A year and a half later, he opened Animo Leadership Charter High School, near Lennox. (He said that in Spanish animo can mean "courage" or "valor," but he prefers a Mexican surfing buddy's translation: "Get off your ass.") He hired five of his seven teachers straight out of college and rented classrooms at a night school. When one of the teachers quit in the first couple of weeks, he replaced her with his office manager. Barr worked mostly without pay for the next few years, spending the last of his savings and his brother's settlement, and doing such damage to his finances that Costco revoked his membership. He pitched in a lot himself. "Maybe the most fun I had was going to test-drive school buses," he said.
And he starting a surfing club. "There were a handful of kids at the school who were really fricking cool but weren't being reached somehow," he said. "There was a kid named Ricky. He was smart, charismatic. All the girls loved this guy. There was another girl named Stephanie, who I think had a crush on Ricky." They agreed to find twenty-five kids who would show up before school, at 6 A.M.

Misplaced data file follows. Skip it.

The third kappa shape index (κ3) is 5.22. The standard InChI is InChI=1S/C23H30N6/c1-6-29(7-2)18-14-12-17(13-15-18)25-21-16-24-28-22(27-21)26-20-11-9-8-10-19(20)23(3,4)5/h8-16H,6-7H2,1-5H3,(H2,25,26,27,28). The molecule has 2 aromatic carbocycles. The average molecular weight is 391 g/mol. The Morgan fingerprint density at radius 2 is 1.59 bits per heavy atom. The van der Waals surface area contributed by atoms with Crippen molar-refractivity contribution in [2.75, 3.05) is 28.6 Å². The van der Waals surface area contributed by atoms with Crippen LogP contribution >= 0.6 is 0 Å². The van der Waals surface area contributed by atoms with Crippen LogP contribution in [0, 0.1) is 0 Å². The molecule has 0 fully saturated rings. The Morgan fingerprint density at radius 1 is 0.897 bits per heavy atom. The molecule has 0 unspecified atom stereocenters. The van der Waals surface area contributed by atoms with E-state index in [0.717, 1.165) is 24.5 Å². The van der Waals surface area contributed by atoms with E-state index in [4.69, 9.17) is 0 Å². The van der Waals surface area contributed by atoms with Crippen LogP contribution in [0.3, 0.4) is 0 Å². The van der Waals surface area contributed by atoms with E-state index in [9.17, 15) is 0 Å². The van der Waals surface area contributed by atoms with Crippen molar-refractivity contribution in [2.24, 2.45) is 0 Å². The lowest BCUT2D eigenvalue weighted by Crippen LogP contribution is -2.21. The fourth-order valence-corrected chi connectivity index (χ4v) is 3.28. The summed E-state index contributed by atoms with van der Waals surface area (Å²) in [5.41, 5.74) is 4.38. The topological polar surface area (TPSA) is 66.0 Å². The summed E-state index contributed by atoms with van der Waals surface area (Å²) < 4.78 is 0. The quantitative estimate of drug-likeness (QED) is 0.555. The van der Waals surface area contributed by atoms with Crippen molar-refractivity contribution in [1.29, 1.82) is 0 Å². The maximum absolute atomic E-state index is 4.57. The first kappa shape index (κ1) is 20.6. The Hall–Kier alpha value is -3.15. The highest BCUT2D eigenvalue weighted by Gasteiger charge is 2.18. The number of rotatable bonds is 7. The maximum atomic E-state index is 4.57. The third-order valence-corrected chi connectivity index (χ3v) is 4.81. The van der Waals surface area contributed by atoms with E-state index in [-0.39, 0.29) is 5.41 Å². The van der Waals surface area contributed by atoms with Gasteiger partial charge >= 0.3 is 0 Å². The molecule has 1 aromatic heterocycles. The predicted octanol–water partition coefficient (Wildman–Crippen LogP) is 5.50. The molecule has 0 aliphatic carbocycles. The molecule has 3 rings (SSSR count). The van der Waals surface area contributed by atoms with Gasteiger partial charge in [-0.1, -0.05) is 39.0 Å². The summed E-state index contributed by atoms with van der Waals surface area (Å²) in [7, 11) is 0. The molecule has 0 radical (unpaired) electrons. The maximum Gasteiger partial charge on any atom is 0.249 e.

"We were driving to the South Bay, Manhattan Beach. It was real quiet," Barr recalled. "Halfway out there, one of the kids said, 'Mr. Barr, do you have to know how to swim to surf?' " Half the kids couldn't. Barr put his head in his hands and laughed.
"The Manhattan Beach school system, they actually have surfing in gym class, so you have all these blond-haired, blue-eyed kids in the water," Barr continued. "And here come these kids from Lennox. The Lennox surf team." He mimicked a slow, tough walk. "Their gear's a little off, you know, they're all Latino, and a couple of black kids. I remember them getting triple takes."
At the end of its first chaotic year, Barr's school beat Hawthorne High School in every measurable outcome. "When the scores come out, I have to call Shalvey"--Barr's charter-school mentor--"and ask him, 'Are they good?' " Barr said. " 'Cause I don't fucking know. I don't know how to read test scores." The night school eventually moved, and Animo Leadership took over the entire campus. Last year, U.S. News & World Report ranked it among the top hundred public high schools in the country.
I'm in the thick of the part where he takes over Lock High School ----